Our experience with the democratic transition is a lesson about the power of empathy, negotiation and compromise.
The escalating situation in Israel and Palestine affirms once more what we South Africans know too well, that intractable conflicts can only be solved through peaceful negotiation.
It also demonstrates that unless the root causes of a conflict are addressed, in this case the illegal occupation by Israel of Palestinian land and the denial of the Palestinian people’s right to self-determination, there will never be peace.
The latest violence was sparked by an Israeli court decision to evict a group of families from their homes in the Sheikh Jarrah neighbourhood in East Jerusalem to make way for Israeli settlements.
The sight of men, women and children being evicted from the homes their families have lived in for generations brings back painful collective and personal memories for the majority of South Africans – of forced removals and land dispossession.
It was a pain and humiliation faced by my own family, and by many South African families. My family was forcibly moved to different parts of the country on two occasions.
Being forced from one’s home at gunpoint is a trauma not easily forgotten, and is carried across generations. As a country we are still living with the residual effects of the callous acts carried out in the name of apartheid spatial planning.
For all who believe in equality, justice and human rights, we cannot but be moved and indeed angered, at the pain and humiliation being inflicted on the Palestinian people; for it echoes our own.
Israel’s actions are a violation of international law. They show a total disregard for successive United Nations Security Council (UNSC) resolutions that call for an end to the occupation of Palestinian land and for the fulfillment of the rights of the Palestinian people.
Since Israeli security forces launched assaults on worshippers at Al Aqsa Mosque in Jerusalem last week, the violence has now engulfed the Gaza Strip, large parts of the West Bank and a number of Israeli cities. It has claimed the lives of dozens of people, including children.
According to the United Nations Children’s Fund (UNICEF) at least 40 children have been killed in Gaza since 10 May. Over half of them were under 10 years old.
It is also deeply troubling that Israeli forces last week destroyed a multi-storey building that housed a number of media organisations, sending a chilling message to media reporting on the violence.
The senseless and continued Israeli bombardment of Gaza will have devastating consequences for more than two million people who have been suffering under an illegal Israeli blockade for 14 years. As is always the case, it is civilians who will bear the brunt, with their homes and livelihoods destroyed.
Every effort must be made to dissuade both sides from further escalation, and to end the violence that is causing fear, death and misery on both sides.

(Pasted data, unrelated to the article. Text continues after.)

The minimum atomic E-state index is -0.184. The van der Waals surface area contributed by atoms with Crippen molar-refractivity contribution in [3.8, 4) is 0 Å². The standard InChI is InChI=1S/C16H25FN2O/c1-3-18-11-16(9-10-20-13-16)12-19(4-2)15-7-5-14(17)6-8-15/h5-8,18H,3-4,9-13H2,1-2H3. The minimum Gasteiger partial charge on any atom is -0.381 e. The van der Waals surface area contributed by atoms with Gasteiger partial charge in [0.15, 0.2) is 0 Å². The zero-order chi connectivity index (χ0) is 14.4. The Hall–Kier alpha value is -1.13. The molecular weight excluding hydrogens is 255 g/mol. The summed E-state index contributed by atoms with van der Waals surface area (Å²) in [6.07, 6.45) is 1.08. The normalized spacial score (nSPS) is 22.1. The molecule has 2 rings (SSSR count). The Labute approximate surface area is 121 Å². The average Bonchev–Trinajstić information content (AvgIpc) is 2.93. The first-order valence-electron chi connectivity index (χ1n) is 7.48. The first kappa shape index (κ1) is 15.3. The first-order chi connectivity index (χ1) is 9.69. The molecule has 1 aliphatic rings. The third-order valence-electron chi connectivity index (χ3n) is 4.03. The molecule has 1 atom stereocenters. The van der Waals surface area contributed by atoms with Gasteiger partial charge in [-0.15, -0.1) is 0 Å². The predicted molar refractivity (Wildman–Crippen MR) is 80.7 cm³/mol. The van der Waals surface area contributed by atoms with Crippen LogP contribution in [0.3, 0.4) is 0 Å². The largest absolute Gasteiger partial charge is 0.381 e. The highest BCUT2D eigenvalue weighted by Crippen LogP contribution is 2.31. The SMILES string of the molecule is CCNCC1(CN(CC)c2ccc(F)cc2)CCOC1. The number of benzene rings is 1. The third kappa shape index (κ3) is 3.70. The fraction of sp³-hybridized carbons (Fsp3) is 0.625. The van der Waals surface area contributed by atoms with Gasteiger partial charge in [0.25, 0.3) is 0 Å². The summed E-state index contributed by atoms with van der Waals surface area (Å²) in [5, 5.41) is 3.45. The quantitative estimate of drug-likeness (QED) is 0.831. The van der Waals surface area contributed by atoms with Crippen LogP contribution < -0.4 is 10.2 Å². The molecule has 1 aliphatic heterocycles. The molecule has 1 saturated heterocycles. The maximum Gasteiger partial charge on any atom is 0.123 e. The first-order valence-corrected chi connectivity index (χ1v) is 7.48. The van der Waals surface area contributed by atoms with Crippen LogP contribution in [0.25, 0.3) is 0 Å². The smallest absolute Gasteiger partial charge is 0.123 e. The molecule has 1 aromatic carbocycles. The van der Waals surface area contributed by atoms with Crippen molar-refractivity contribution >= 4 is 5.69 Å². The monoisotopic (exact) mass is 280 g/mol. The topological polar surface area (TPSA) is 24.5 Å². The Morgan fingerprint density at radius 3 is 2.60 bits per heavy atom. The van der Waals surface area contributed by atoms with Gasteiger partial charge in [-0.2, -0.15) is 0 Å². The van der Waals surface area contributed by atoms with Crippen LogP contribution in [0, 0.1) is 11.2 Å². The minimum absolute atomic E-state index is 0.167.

We call on all parties involved to show restraint, to respect human life, and to cease the current hostilities.
Far too many lives have been lost to this intractable conflict. The continued occupation of Palestinian land and the suffering of the Palestinian people is a blight on the conscience of humanity.
As South Africa we are committed to being part of international efforts aimed at reviving a political process that will lead to the establishment of a viable Palestinian state existing side-by-side in peace with Israel, and within internationally recognised borders.
The two-state solution remains the most viable option for the peoples of Israel and Palestine, and must continue to be supported.
Just as Israeli security forces were attacking worshippers at the Al Aqsa Mosque, we in South Africa were preparing to commemorate the centenary of the Bulhoek Massacre at a religious site in Ntabelanga in the Eastern Cape. On 24 May 1921, colonial security forces armed with machine guns and artillery opened fire on worshippers, killing more than 160 people and wounding nearly 130.
The massacre laid bare the brutality not only of the police force of the Union of South Africa, but also the racist system that it was charged to uphold.
Just like the dispute in the Sheik Jarrah neighbourhood, the atrocity at Bulhoek was not just about a local dispute; it was fundamentally about the forced dispossession of land, about colonial occupation, about racial discrimination and about the violent suppression of dissent.
As we reflect on the crisis in the Middle East and particularly on the suffering of the Palestinian people, we would do well to recall the words of Selby Msimang, a founding member of the African National Congress.
In the aftermath of the Bulhoek massacre he wrote: “History has shown that the human soul naturally revolts against injustice.”
The protests and the revolt of the oppressed people of South Africa against colonialism and apartheid proved the veracity of this prophecy.
As lovers of freedom and of justice, we stand with the Palestinian people in their quest for self-determination, but also in their resistance against the deprivation of their human rights and the denial of their dignity.
As citizens of a country that was able to turn its back on race-hatred and bloodshed and build an inclusive society rooted in human rights for all, it is our collective hope that the people of Israel and Palestine will follow a similar path; that they will find each other, and that they will find peace.